As an experiment I have been adding approximately two 5 gallon buckets of kitchen scraps and one 5 gallon bucket of urine soaked wood chips to one 4×4 area weekly for the past month, in another 4×4 area I added 2.75 lbs of bloodmeal about 2 weeks ago, in another 4×4 area I added 7 40 lb bags of composted manure (the type you buy at Home Depot for about $1.50), and in another 4×4 area I will be adding pure nitrogen. I covered each area with dry leaves to slow denitrification of the “soil” to the atmosphere.

  I have about 500 sq ft of wood chip beds to convert to soil by March. I will plant in approximately 6 weeks.  This first picture is the kitchen scrap/urine soaked wood chip amended area. The chips under the leaves is nice and moist but still pretty chunky after a few weeks.

The manure amended area is less chunky and more crumbly, but probably because the manure itself is crumbly and I added a pretty large volume of it.

Finally the blood meal area seems to be decomposing very rapidly although still chunky. When I pulled back the leaves there was just the faintest curl of steam rising from it.

Anyway, I am considering using pure nitrogen from the garden center since it is cheaper than bloodmeal and essentially the same thing. I am treating the wood chips similarly to the way one would in a strawbale garden, conditioning  it with moisture and fertilizer. The only difference is I will be conditioning over 6 weeks instead of 2. The increased time hopefully offset the increased chunkies of material. The straw breaks down much faster than wood chip I assume. Although these woodchips are breaking down relatively quickly since they were mixed in with lots of leaves and we’ve had lots of rain and warm weather (upper 70s and 80s in midwinter). 

New Year!

I have never entered a new year and already had so many new things in the works! This backyard permaculture project has my head swarming with projects, I’m a little overwhelmed and a lot excited about the things the new year will bring concerning that. First off, I am fairly confident I am getting 3 or 4 chickens and at least one bee hive! I’ve been researching that intensively for the past couple of weeks. Last week I just so happened to meet a lady at the park who already has chickens and she gave me so much confidence to just go ahead and do it. The funny thing is that earlier that day I procured some salvaged wood from my in-laws and was planning on building a chicken coop with it even if I didn’t get chickens anytime soon, so meeting her felt kind of serendipitous. As far as building a beehive, I am a little intimidated by it because my woodworking skills are very basic, and the hives I’ve seen all have box joints and rabbets and all those other fancy woodworking details that I have never really attempted, even though I have the tools to do it. I took my grandfathers old table saw over a year ago and haven’t even reassembled it yet. One of my goals for 2017 is to face that down and also at least use the box joint jig I bought at a thrift store 3 years ago.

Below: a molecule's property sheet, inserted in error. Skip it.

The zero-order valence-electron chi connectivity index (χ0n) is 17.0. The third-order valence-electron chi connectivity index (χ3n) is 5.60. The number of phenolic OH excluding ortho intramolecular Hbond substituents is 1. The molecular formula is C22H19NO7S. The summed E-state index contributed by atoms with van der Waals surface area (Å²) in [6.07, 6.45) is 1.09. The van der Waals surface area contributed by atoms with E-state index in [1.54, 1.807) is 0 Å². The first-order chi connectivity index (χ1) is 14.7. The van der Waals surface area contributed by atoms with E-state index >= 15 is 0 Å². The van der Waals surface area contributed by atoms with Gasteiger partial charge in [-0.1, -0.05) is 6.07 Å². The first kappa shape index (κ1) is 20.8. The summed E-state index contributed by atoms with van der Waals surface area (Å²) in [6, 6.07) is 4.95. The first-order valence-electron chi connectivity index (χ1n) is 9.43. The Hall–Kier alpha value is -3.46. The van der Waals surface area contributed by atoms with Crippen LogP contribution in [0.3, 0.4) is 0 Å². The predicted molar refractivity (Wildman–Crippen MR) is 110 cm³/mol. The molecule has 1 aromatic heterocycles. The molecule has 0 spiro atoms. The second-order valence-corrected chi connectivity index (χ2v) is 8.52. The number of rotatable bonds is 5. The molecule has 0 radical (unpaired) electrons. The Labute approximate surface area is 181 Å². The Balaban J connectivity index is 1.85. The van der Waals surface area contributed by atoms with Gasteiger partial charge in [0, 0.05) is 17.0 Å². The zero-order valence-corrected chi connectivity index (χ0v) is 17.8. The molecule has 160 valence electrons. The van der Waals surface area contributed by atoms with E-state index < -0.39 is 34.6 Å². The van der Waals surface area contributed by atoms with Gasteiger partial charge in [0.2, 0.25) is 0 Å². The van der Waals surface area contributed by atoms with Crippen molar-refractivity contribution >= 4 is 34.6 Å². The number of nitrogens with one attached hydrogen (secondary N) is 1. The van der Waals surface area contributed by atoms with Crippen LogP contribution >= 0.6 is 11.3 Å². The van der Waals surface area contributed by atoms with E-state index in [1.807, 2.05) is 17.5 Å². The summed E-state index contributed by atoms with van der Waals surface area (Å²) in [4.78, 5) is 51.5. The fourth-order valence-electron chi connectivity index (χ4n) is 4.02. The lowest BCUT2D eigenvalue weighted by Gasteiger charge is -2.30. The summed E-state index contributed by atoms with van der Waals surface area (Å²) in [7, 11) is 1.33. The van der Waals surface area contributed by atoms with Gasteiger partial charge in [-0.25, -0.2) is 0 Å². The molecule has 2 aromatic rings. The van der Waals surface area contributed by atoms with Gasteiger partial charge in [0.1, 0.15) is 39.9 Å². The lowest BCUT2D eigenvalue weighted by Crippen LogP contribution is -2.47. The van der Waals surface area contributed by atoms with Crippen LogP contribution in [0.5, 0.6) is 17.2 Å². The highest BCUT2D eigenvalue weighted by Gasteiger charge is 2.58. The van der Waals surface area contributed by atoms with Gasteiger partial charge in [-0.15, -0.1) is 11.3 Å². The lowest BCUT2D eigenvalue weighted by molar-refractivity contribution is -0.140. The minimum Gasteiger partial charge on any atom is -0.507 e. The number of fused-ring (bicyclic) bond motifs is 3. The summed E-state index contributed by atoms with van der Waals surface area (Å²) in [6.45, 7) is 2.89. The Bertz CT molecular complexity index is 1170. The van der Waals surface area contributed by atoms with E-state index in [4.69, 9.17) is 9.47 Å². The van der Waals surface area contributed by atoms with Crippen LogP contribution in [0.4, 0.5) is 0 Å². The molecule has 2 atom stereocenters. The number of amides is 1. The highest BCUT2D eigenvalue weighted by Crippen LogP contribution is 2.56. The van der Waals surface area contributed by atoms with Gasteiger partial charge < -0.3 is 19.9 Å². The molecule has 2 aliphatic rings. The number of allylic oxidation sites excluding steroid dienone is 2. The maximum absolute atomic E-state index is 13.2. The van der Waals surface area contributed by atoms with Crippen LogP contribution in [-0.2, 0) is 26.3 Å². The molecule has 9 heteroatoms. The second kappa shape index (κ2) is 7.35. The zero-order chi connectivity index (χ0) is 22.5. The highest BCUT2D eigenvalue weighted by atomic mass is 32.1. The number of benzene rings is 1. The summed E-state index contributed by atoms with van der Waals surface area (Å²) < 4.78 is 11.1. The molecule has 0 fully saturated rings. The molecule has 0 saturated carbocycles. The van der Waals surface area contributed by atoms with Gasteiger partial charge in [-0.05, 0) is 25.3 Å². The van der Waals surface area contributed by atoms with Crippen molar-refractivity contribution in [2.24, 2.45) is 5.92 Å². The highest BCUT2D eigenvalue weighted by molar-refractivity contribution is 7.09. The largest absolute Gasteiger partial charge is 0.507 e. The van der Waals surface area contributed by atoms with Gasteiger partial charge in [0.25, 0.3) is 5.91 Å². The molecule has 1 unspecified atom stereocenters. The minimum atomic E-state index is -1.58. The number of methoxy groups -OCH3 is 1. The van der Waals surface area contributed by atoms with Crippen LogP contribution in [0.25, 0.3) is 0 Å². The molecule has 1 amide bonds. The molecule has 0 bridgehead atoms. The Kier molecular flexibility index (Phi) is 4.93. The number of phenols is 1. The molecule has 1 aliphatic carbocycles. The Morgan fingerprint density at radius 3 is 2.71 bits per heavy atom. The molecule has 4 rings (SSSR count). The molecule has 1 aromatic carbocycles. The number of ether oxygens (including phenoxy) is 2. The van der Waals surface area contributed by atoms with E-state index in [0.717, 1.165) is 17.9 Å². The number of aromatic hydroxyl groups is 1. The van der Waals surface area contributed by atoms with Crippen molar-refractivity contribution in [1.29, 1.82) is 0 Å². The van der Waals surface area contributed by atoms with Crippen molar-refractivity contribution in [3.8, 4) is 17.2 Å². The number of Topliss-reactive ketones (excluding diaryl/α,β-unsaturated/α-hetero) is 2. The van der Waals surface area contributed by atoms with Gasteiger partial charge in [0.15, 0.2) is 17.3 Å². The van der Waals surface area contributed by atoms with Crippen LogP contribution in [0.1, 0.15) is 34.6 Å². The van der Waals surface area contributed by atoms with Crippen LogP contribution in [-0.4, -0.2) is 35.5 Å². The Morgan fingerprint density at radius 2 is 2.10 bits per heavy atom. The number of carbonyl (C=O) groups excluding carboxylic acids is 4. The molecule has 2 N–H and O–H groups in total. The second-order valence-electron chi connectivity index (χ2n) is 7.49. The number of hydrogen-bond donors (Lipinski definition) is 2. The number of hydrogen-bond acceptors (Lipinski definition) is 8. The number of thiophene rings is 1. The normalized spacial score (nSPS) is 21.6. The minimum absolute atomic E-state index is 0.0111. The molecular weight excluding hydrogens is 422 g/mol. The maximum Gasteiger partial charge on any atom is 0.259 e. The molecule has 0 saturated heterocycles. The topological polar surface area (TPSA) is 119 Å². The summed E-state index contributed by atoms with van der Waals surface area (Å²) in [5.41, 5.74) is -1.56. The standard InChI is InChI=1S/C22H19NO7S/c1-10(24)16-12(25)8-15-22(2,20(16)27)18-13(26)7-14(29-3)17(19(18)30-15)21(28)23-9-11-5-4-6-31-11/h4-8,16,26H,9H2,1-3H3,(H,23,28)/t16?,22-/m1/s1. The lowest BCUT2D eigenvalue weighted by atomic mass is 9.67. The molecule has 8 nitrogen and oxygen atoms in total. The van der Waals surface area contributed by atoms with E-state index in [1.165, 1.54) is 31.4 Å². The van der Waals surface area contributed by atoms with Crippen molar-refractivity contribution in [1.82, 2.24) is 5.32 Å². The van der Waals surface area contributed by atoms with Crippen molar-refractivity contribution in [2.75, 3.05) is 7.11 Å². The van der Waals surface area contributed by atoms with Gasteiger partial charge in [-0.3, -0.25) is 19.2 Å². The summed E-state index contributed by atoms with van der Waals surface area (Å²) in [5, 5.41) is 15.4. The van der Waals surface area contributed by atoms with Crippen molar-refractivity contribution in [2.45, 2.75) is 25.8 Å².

Then we have the issue of composting. I have a pretty sizeable  backyard that is mostly clay. My goal is to amend it with as much compost and humus as I can get. I have been taking bagged leaves from the curb throughout the neighborhood, currently have at least 50 and still counting. I also got two truckloads of mulch from a tree trimming company that was on my street. I spread most of the mulch where the raised annual beds will be, dumped some of the leaves where the bee hives will be and kept most of them bagged and outlining where the orchard will be. I had the utilitiy companies come mark where all the lines were, so I would know where I couldn’t dig. Today we will go look for some red wiggler worms, I want to do vermicomposting for the kitchen scraps. In addition to the chicken manure I also plan to collect humanure, and this is where I usually lose every single person who was previously on board. But the fact is, I do find it a little absurd that we piss and poop in clean bowls of water and then flush it away where it joins everybody elses pee and poop in a giant slimy disgusting mess. I feel much more comfortable knowing that I am composting my own mess into something that will benefit the garden. Ideally I would like to create no waste.  I will probably only dress the orchard trees with it, seeing that I will have lots of compost for the annual beds from the worms and chickens, that should assure some of the people who gag at the thought (my husband).